Greg Van Avermaet and his CCC Team are still on the hunt for breakaway victories in the 2019 Tour de France, but the Belgian star recognises that with just one transition stage remaining, time is anything but on their side.
"That is why we are here, we have no sprinters, no climbers, no GC riders, so we need to do something every day, and our guys keep trying," CCC Team manager Valerio Piva told Cyclingnews after stage 16.
"Lukas [Wisniowski] was up there today, so I'm pleased because we tried. And Greg has not been at his best recently, but he'll keep trying."
Wednesday's transition stage to Gap is the last opportunity for the stage hunters before the race is over, Piva recognised.
With yet another win for Lotto Souda – one of the seven of the 22 Tour teams to take a stage so far along with Deceuninck-QuickStep, Mitchelton-Scott, Jumbo-Visma, Groupama-FDJ, Bora-Hansgrohe and Bahrain-Merida – Van Avermaet recognised that the fight for a breakaway on stage 17 will be an exceptionally tough one.
"I feel OK. The first week was good, and now I'm waiting for a big chance [on Wednesday]. I hope to be up there because it's a good chance for a break," Van Avermaet told Cyclingnews.
"It's really important for us to do a good result tomorrow, but a lot of guys will be interested in doing the same. Today was basically going to be for a sprint, so tomorrow's their best chance."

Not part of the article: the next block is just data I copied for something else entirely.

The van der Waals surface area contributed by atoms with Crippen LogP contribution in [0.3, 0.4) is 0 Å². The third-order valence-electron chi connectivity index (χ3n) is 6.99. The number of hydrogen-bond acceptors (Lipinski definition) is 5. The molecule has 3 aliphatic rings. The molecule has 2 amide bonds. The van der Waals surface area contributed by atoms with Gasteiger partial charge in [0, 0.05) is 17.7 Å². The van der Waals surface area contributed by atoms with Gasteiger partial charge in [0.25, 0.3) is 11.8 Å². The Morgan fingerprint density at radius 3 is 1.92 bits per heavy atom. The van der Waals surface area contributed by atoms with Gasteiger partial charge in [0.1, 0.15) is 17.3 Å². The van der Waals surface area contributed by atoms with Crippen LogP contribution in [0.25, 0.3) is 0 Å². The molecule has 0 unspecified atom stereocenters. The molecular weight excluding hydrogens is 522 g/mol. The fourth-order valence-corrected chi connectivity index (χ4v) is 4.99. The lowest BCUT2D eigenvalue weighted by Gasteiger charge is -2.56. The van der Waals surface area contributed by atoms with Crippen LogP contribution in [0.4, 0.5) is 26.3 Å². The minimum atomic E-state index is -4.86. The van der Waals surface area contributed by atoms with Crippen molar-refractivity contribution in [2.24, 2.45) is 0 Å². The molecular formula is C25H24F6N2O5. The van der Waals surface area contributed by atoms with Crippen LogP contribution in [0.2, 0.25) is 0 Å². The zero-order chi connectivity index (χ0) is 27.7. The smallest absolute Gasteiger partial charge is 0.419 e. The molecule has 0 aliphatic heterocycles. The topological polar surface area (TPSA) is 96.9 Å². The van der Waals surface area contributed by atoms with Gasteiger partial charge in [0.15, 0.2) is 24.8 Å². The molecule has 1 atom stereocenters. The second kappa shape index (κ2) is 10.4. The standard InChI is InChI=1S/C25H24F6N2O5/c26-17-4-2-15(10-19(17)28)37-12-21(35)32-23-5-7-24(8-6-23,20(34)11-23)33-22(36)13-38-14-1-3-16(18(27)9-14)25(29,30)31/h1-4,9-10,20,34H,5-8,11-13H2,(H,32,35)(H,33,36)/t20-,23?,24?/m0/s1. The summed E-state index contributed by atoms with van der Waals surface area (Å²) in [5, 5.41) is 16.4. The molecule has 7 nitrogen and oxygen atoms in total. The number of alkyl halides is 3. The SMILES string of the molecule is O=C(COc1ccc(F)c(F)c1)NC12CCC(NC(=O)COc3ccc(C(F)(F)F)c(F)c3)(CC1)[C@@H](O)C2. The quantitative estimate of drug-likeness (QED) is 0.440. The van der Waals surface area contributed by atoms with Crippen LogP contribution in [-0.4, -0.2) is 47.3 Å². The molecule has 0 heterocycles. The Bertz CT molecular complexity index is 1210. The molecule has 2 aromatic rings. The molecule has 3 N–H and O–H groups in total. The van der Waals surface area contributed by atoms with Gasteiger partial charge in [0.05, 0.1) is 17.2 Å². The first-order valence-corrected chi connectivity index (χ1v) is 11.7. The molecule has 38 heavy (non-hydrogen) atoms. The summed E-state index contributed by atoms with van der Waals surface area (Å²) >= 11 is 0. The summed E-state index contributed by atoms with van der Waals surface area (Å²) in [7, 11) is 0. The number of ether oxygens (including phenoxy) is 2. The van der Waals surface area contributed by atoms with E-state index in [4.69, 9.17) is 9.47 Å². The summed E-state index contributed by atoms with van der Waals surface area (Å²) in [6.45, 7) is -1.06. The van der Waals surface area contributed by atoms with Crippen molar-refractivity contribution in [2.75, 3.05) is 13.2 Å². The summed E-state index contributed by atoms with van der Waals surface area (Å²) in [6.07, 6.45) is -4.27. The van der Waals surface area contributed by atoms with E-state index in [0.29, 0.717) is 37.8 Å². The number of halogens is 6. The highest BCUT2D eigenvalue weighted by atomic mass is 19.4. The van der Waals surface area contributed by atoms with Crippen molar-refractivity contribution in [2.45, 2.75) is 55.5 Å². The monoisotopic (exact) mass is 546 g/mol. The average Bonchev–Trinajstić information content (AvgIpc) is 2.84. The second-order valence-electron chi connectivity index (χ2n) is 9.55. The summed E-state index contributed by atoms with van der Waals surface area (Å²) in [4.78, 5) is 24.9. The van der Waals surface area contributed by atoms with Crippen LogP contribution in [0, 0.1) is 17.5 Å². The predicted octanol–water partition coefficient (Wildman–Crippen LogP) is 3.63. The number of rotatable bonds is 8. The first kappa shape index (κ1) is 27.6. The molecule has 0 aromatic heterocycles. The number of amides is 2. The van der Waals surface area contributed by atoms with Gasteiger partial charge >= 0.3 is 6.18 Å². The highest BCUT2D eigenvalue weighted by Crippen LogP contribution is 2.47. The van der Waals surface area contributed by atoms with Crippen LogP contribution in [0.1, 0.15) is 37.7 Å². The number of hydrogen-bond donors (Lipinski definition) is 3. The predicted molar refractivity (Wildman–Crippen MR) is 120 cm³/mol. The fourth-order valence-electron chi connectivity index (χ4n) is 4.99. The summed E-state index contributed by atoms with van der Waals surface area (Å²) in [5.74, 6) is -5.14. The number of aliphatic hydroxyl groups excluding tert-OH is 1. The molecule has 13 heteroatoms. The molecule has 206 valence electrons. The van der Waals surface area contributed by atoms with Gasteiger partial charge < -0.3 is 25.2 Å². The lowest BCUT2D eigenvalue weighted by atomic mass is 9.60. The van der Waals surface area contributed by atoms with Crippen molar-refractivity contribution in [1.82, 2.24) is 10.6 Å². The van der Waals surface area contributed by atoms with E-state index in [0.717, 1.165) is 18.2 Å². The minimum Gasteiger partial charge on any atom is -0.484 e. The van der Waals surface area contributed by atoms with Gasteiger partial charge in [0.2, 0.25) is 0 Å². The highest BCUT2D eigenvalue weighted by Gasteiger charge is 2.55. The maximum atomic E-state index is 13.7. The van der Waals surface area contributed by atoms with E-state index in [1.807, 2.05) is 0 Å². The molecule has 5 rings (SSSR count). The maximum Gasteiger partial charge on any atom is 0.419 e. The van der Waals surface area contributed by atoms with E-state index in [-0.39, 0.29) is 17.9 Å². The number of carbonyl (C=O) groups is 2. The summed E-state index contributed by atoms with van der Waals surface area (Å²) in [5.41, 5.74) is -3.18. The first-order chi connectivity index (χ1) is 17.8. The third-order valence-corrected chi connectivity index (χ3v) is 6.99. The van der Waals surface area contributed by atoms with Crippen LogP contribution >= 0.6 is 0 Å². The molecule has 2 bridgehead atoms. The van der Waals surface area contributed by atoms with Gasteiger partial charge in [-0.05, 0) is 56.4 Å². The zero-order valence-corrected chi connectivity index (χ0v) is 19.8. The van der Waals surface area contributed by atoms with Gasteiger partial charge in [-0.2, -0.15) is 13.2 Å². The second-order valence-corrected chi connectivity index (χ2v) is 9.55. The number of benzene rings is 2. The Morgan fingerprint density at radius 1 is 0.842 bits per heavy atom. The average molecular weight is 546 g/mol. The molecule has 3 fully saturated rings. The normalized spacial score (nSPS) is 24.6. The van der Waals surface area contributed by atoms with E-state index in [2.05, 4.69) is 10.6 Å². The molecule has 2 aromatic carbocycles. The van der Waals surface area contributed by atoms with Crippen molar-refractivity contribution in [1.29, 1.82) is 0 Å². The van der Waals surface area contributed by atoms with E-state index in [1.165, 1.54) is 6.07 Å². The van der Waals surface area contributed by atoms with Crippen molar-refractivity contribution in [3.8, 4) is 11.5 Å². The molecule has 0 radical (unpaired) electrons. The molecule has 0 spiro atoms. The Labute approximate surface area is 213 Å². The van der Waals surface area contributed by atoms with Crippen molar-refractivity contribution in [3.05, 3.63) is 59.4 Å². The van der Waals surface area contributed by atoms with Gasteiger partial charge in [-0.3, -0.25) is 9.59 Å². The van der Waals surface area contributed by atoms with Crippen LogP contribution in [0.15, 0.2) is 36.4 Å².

Compared with other years at this point in the Tour de France, Van Avermaet says "it's tricky to say how I'm going. Every Tour is different and has a different set-up."
"I struggled in the Pyrenees a little bit, with stomach issues, but I feel better now. So we'll see what we can do."
Asked by Belgian radio about the tough weather conditions on Tuesday, Van Avermaet replied: "the heat was always difficult."
"We have to get used to it, but it's something that comes up every year and in the Alps, at least, it's not supposed to be as bad as here."
That said, he recognised he was drinking three bidons an hour at one point during the stage.
As for Wednesday, Van Avermaet – already the King of the Mountains early on in the race – pulled no punches when he called it "my last chance in this year's Tour. I've been in the top 10 four times, but it's not been easy to get away. Stage 17 is good for me, but I'm not the last one to think that."
"It'll be difficult to get in the break, let alone win. But that's the Tour. It's the biggest race in the world."
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Alasdair Fotheringham has been reporting on cycling since 1991. He has covered every Tour de France since 1992 bar one, as well as numerous other bike races of all shapes and sizes, ranging from the Olympic Games in 2008 to the now sadly defunct Subida a Urkiola hill climb in Spain. As well as working for Cyclingnews, he has also written for The Independent, The Guardian, ProCycling, The Express and Reuters.